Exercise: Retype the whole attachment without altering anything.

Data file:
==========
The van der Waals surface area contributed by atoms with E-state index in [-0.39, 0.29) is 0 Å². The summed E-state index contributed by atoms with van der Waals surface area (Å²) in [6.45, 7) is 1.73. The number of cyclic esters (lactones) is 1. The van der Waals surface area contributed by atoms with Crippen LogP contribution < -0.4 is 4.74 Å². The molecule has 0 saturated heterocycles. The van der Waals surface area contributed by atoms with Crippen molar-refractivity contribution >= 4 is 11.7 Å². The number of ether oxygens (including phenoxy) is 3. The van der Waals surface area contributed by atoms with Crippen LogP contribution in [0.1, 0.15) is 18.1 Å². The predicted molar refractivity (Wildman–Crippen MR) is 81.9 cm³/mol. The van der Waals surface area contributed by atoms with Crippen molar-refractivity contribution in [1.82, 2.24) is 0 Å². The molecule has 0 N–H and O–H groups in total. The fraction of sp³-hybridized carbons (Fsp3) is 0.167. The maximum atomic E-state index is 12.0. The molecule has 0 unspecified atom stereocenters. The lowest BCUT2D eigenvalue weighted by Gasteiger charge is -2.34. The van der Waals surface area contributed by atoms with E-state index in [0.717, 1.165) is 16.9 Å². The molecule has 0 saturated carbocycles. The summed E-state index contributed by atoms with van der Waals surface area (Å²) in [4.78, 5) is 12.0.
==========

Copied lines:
The van der Waals surface area contributed by atoms with E-state index in [-0.39, 0.29) is 0 Å². The summed E-state index contributed by atoms with van der Waals surface area (Å²) in [6.45, 7) is 1.73. The number of cyclic esters (lactones) is 1. The van der Waals surface area contributed by atoms with Crippen LogP contribution < -0.4 is 4.74 Å². The molecule has 0 saturated heterocycles. The van der Waals surface area contributed by atoms with Crippen molar-refractivity contribution >= 4 is 11.7 Å². The number of ether oxygens (including phenoxy) is 3. The van der Waals surface area contributed by atoms with Crippen LogP contribution in [0.1, 0.15) is 18.1 Å². The predicted molar refractivity (Wildman–Crippen MR) is 81.9 cm³/mol. The van der Waals surface area contributed by atoms with Crippen molar-refractivity contribution in [1.82, 2.24) is 0 Å². The molecule has 0 N–H and O–H groups in total. The fraction of sp³-hybridized carbons (Fsp3) is 0.167. The maximum atomic E-state index is 12.0. The molecule has 0 unspecified atom stereocenters. The lowest BCUT2D eigenvalue weighted by Gasteiger charge is -2.34. The van der Waals surface area contributed by atoms with E-state index in [0.717, 1.165) is 16.9 Å². The molecule has 0 saturated carbocycles. The summed E-state index contributed by atoms with van der Waals surface area (Å²) in [4.78, 5) is 12.0.